Peter Davis has spent decades keeping people safe.
The Galveston Island Beach Patrol chief, a native Galvestonian, not only trains new lifeguards to work and keep people safe on one of Texas’ busiest beaches. He’s spent his career traveling around the world to train lifeguards in other countries to do the same.
Now, in recognition of that work, Davis has been chosen to be recognized alongside Olympians and other aquatic luminaries.
Davis was named to the International Swimming Hall of Fame in January. He will be inducted into the hall in a ceremony in Ft. Lauderdale, Florida in May.
Established in 1964, the hall of fame honors swimmers from across the spectrum of water sports and activities— including competitive swimming, water polo and diving.
Davis will be inducted to the Hall of Fame for his contributions to aquatic safety. When he is inducted he will join the likes of Olympians Mark Spitz and Greg Louganis.
Davis was chosen in part because of his efforts since the 1980s to educate beachgoers on the dangers of rip currents, and for his work developing lifesaving programs in Central and South America.
In an interview in February, Davis said that it was an honor to be named to the hall of fame to be alongside other men and women who have helped innovate lifeguarding, like Bob Burnside, the former lifeguard chief in Los Angeles County, California, who invented the lifeguard can.
Asked whether he felt like an equal to those people, Davis was modest.
“I feel like I’ve been able to get a lot of stuff done in life-saving development, especially in South America and Central America,” he said. “But when I say ‘I’ it’s always been a part of a team. We do all this great stuff and then I get to stand up and get the accolades for it.”
“It’s definitely not just an individual thing,” he said.
Davis, 53, has been a lifeguard since high school. He joined the Galveston Island Beach Patrol full-time 1992 and became chief in 2007.
In his time at the beach patrol, Davis has also advanced up the ranks of lifesaving groups, like the International Lifesaving Federation and the United States Lifesaving Association, of which he is currently the president.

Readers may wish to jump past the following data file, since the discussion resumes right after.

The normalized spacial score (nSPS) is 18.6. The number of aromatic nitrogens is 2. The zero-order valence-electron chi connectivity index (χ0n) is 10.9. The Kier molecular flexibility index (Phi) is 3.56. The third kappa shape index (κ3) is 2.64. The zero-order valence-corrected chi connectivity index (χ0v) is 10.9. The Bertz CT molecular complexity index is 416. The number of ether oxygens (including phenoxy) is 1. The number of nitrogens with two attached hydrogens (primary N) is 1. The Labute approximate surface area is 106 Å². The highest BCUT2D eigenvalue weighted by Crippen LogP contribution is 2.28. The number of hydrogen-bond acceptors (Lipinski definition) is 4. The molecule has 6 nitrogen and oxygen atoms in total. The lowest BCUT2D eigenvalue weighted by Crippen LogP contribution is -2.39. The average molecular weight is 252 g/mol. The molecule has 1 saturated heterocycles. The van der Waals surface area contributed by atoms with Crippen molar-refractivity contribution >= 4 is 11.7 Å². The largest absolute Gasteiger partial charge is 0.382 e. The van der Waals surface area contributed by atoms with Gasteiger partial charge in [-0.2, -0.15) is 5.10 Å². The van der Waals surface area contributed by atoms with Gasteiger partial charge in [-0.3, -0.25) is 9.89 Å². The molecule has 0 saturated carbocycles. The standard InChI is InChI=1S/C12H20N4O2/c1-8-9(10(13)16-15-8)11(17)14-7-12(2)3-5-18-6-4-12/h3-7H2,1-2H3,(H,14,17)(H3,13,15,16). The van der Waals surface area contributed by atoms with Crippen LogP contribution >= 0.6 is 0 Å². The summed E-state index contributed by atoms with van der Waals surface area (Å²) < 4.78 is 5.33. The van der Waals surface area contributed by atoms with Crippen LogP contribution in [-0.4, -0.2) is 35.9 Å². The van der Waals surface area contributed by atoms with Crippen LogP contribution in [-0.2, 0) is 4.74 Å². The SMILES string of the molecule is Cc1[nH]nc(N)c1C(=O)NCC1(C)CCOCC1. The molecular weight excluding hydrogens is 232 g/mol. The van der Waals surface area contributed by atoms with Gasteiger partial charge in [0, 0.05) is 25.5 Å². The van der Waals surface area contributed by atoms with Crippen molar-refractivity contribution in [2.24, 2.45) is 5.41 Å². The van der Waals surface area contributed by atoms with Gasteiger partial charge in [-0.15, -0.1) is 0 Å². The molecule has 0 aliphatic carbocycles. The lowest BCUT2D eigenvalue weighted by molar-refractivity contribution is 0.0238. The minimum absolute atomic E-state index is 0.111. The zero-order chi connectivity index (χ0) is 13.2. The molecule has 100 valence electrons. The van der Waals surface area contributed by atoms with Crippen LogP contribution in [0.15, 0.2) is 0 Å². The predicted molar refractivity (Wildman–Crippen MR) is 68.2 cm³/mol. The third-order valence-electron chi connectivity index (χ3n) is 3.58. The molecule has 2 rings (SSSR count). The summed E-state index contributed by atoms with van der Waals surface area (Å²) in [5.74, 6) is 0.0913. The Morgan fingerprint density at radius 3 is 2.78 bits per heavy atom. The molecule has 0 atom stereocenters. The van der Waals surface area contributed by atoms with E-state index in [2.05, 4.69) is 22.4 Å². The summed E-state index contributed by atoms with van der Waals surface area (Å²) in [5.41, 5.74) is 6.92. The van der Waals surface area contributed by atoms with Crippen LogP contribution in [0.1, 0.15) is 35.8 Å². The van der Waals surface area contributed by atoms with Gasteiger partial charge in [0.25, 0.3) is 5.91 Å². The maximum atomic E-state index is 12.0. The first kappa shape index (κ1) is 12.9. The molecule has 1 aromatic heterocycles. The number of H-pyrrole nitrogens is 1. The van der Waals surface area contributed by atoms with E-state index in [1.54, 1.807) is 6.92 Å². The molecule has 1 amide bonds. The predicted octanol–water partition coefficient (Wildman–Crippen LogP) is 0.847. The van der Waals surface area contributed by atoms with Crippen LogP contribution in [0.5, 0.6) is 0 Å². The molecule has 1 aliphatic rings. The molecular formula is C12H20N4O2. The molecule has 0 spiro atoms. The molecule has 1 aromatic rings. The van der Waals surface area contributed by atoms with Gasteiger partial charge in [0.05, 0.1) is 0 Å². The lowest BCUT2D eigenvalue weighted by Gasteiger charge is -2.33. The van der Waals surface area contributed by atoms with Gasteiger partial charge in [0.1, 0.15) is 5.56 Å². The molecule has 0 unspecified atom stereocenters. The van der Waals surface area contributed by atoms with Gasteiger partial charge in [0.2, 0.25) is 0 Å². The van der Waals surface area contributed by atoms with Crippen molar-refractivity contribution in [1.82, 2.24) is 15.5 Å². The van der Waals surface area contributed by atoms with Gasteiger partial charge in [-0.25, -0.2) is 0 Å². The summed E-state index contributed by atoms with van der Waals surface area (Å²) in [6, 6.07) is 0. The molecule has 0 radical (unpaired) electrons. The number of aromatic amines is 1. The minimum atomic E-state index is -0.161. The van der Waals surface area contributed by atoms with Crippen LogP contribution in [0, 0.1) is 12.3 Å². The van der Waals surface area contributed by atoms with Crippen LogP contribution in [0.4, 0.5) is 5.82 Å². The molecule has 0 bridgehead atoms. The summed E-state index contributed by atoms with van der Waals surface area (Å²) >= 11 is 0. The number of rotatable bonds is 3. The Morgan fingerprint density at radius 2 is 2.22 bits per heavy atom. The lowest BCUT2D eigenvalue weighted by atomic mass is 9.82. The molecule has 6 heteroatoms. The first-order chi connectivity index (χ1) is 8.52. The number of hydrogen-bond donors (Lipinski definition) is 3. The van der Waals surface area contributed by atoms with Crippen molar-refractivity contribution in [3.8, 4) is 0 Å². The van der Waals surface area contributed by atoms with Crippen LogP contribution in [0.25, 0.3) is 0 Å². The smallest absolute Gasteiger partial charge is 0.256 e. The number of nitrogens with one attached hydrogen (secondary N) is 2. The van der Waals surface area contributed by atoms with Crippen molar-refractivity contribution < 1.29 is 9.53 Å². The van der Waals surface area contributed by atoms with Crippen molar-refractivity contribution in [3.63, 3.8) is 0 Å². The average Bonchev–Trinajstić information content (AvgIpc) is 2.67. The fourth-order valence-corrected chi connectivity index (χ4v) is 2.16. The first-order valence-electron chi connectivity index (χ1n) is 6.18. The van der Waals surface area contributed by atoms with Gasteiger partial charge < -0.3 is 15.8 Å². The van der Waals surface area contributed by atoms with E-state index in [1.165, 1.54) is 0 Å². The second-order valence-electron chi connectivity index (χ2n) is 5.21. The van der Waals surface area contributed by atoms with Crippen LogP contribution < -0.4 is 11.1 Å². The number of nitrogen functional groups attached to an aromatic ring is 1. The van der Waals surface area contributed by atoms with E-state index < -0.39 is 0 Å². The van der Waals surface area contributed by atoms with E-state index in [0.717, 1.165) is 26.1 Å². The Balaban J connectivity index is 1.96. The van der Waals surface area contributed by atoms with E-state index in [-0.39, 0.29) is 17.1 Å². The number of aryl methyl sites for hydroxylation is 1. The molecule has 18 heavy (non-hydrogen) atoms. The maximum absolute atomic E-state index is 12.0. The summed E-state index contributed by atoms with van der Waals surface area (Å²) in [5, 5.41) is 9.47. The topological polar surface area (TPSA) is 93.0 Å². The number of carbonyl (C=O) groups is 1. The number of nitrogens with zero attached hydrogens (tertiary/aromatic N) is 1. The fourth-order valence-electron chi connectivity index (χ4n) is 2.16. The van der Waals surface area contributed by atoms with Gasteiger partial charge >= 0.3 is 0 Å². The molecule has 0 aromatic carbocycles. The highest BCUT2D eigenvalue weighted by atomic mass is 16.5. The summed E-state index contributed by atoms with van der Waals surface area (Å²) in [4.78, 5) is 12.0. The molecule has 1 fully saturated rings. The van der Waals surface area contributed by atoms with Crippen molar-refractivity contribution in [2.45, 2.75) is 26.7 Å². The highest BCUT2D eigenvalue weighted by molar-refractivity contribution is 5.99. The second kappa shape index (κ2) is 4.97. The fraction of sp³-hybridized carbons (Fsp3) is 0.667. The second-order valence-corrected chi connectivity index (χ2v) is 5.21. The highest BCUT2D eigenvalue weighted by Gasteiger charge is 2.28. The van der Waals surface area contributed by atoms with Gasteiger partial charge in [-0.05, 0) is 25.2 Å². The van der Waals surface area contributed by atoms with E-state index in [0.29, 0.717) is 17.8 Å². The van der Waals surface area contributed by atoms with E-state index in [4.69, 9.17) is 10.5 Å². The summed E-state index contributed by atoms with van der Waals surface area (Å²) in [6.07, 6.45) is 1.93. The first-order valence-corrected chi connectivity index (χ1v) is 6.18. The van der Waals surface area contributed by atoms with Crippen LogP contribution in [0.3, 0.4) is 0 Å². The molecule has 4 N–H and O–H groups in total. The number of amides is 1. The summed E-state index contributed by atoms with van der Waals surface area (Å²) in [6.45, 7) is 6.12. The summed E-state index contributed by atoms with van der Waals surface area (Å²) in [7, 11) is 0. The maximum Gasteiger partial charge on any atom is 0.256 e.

In all of his roles, Davis has used his position to advocate for sharing best practices for life-guarding and spreading those lessons far and wide.
In 2001, he helped create a lifeguard exchange program with Vera Cruz, Mexico. After that program began, Davis was asked to help train lifeguards in Venezuela.
He spent the last 15 years making semi-annual trips to Venezuela, and his work has brought him to at least 20 other countries, he said.
“It’s nice, because I get to see the way they do things in other places, and then we get to use a lot of that stuff here,” he said.
Davis said that part of the reason that he’s been able to be so effective in teaching lifeguarding in places around the world, is because of his experiences leading the Galveston Beach Patrol, a relatively small department that nevertheless watches over some 7 million beachgoers to every year.
“We’re handling crowds like San Diego,” he said. “Why we’ve been able to be useful to groups in the developing world is that we’ve been able to do a lot with a little. In these resource scarce environments, you’re working with the same principles.”
Over a long career, Davis said he’s lost count of how many rescues he’s done in the water, but he still remembers his first saves as a lifeguard. The first was a relatively calm retrieval of a tired swimmer. His second was more dramatic, he said. A Vietnam veteran was caught in a net at the end of the pier by the Flagship Hotel.
“He was seeing helicopters and was fighting me,” he said. “That was a more dramatic one.”
He estimated that he would make 20 to 25 rescues in a season when he started, he said. Today, with a larger staff and better training, the beach patrol is less reactive than in days past, he said.
Davis said he had no plans to end his hall of fame career any time soon.
“I really like the mentoring part, I like teaching people, I like the training and I really, really like dealing with the public,” he said. “The population is so diverse and it’s so fun to be out there when people are doing things that they’ll remember their whole life, and that to me just never seems to get old.”